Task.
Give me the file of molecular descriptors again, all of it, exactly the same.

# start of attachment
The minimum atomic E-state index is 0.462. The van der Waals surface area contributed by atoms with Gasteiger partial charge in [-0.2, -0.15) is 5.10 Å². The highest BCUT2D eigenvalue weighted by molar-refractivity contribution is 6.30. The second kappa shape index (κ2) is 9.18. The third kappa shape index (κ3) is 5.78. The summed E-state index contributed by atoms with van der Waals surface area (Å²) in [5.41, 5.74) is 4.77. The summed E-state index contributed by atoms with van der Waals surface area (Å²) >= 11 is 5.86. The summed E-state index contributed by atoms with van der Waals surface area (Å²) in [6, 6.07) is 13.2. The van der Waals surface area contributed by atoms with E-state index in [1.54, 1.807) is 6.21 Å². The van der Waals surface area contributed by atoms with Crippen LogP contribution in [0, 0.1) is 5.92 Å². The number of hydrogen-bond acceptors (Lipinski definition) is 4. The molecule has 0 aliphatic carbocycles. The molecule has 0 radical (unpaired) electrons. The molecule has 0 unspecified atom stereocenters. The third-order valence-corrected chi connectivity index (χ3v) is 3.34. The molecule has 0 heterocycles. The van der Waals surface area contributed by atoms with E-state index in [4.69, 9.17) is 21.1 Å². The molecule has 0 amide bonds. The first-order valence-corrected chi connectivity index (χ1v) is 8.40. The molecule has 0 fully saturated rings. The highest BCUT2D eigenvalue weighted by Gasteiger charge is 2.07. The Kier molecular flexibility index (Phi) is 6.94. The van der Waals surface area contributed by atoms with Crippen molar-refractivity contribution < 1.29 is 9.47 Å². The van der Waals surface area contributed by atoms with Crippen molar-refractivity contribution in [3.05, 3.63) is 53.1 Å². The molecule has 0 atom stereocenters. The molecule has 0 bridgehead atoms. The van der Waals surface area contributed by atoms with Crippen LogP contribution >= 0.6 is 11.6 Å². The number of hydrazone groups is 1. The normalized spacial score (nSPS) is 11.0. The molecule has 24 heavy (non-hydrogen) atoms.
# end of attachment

The minimum atomic E-state index is 0.462. The van der Waals surface area contributed by atoms with Gasteiger partial charge in [-0.2, -0.15) is 5.10 Å². The highest BCUT2D eigenvalue weighted by molar-refractivity contribution is 6.30. The second kappa shape index (κ2) is 9.18. The third kappa shape index (κ3) is 5.78. The summed E-state index contributed by atoms with van der Waals surface area (Å²) in [5.41, 5.74) is 4.77. The summed E-state index contributed by atoms with van der Waals surface area (Å²) >= 11 is 5.86. The summed E-state index contributed by atoms with van der Waals surface area (Å²) in [6, 6.07) is 13.2. The van der Waals surface area contributed by atoms with E-state index in [1.54, 1.807) is 6.21 Å². The van der Waals surface area contributed by atoms with Crippen LogP contribution in [0, 0.1) is 5.92 Å². The number of hydrogen-bond acceptors (Lipinski definition) is 4. The molecule has 0 aliphatic carbocycles. The molecule has 0 radical (unpaired) electrons. The molecule has 0 unspecified atom stereocenters. The third-order valence-corrected chi connectivity index (χ3v) is 3.34. The molecule has 0 heterocycles. The van der Waals surface area contributed by atoms with E-state index in [4.69, 9.17) is 21.1 Å². The molecule has 0 amide bonds. The first-order valence-corrected chi connectivity index (χ1v) is 8.40. The molecule has 0 fully saturated rings. The highest BCUT2D eigenvalue weighted by Gasteiger charge is 2.07. The Kier molecular flexibility index (Phi) is 6.94. The van der Waals surface area contributed by atoms with Crippen molar-refractivity contribution < 1.29 is 9.47 Å². The van der Waals surface area contributed by atoms with Crippen molar-refractivity contribution in [3.05, 3.63) is 53.1 Å². The molecule has 0 atom stereocenters. The molecule has 0 bridgehead atoms. The van der Waals surface area contributed by atoms with Crippen LogP contribution >= 0.6 is 11.6 Å². The number of hydrazone groups is 1. The normalized spacial score (nSPS) is 11.0. The molecule has 24 heavy (non-hydrogen) atoms.